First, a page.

WASHINGTON (Reuters) - Prominent U.S. Representative Peter King on Monday said he will not seek re-election next year and will retire from Congress after his current term expires, marking the 20th House Republican to announce plans to leave.
King, 75, has represented his New York district since 1993. He said he would continue to serve through December 2020 and cited family considerations in announcing his retirement on Facebook.
He is one of a dwindling number of centrist Republicans in a chamber that has become increasingly polarized.
“The prime reason for my decision was that after 28 years of spending 4 days a week in Washington, D.C., it is time to end the weekly commute and be home in Seaford,” he said in his social media post. “This was not an easy decision.”
A growing number of U.S. President Donald Trump’s fellow Republicans, including some high-profile conservative lawmakers, have announced plans to leave the lower chamber after next year’s election.
Some political analysts see the trend as a sign that veteran House Republicans do not relish the prospect of serving another term in the minority, especially following 2018 and 2019 elections that mainly went in Democrats’ favor.
Democrats took control of the House in January after sweeping victories in last year’s elections. Now, they are setting their sights on reclaiming the White House as well as maintaining their hold on the House. Control of the Republican-led U.S. Senate is also up for grabs but is seen as more difficult to flip.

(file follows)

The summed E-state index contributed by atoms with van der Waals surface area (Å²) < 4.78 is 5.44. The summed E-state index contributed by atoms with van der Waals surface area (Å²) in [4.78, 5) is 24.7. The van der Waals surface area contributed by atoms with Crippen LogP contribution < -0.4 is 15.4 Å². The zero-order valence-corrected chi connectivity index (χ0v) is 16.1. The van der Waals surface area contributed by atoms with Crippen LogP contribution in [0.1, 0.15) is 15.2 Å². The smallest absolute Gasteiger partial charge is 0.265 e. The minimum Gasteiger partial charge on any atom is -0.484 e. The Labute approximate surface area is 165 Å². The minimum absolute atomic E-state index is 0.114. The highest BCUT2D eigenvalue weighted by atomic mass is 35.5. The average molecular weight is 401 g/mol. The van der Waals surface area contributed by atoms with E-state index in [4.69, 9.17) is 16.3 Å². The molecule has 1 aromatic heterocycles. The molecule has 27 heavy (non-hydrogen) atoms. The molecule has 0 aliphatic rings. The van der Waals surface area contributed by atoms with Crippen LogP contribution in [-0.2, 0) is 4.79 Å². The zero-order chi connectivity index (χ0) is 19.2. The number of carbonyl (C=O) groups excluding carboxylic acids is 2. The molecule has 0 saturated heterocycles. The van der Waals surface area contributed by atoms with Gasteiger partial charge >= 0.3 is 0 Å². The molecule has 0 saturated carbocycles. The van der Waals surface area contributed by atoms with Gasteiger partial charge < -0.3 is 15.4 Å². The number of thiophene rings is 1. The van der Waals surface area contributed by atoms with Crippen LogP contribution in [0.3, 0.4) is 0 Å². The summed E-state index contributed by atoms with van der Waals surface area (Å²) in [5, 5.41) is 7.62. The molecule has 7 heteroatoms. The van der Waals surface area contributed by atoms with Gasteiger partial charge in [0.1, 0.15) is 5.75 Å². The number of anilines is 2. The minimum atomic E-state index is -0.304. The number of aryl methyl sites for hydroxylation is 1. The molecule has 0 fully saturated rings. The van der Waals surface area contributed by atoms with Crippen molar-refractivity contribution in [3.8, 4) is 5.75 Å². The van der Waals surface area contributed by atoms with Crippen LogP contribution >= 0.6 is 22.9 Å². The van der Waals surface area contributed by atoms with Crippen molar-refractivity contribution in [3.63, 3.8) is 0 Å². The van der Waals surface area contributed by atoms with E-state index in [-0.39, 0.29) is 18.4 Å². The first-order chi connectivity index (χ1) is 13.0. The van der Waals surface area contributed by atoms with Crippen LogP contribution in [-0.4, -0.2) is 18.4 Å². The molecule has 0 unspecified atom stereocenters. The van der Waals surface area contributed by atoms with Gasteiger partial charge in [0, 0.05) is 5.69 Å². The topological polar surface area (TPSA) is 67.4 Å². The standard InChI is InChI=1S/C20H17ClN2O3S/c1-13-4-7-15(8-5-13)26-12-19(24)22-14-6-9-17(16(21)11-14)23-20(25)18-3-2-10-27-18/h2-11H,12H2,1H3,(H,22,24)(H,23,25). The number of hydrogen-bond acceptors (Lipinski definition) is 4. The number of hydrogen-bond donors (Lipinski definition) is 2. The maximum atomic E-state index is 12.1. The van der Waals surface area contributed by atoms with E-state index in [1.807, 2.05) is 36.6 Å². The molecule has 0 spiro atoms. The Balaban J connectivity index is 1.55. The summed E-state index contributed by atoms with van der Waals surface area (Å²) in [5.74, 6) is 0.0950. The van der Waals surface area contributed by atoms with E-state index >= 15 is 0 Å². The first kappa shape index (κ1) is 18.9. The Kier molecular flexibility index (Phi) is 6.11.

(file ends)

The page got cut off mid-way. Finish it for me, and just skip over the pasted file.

Eight Democrats have also announced plans not to seek re-election for their House seats. Among those leaving the chamber, four Republicans and three Democrats have said they plan to seek other public offices.
King was in a spirited re-election campaign in 2018 in a district that has a sizeable number of Latino constituents and Democratic neighborhoods.
The New York Republican, whose district encompasses part of Long Island’s southern shore, is a fiscal conservative and abortion rights opponent.
But on some issues he has collaborated with Democrats, working with them on stricter gun control measures and clashing with Trump on the 2017 Republican tax cut law. At the same time, King embraced some of Trump’s most controversial immigration policies.
Several years ago, King weighed running for president but decided not to enter the 2016 contest.
“Peter King stood head & shoulders above everyone else. “He’s been principled & never let others push him away from his principles,” Senate Democratic Leader Chuck Schumer of New York tweeted.
The Cook Political Report, a nonpartisan group that tracks U.S. elections, had said the seat was likely to remain in Republican control, but King’s retirement could put it in play next year.
Other House Republicans who have left or announced plans to leave Congress include Mac Thornberry, the top Republican on the U.S. House Armed Services Committee; Mike Conaway, the top Republican on the agriculture committee; and Will Hurd, the only African-American Republican in the House.
Reporting by Susan Heavey and Richard Cowan; Editing by Chizu Nomiyama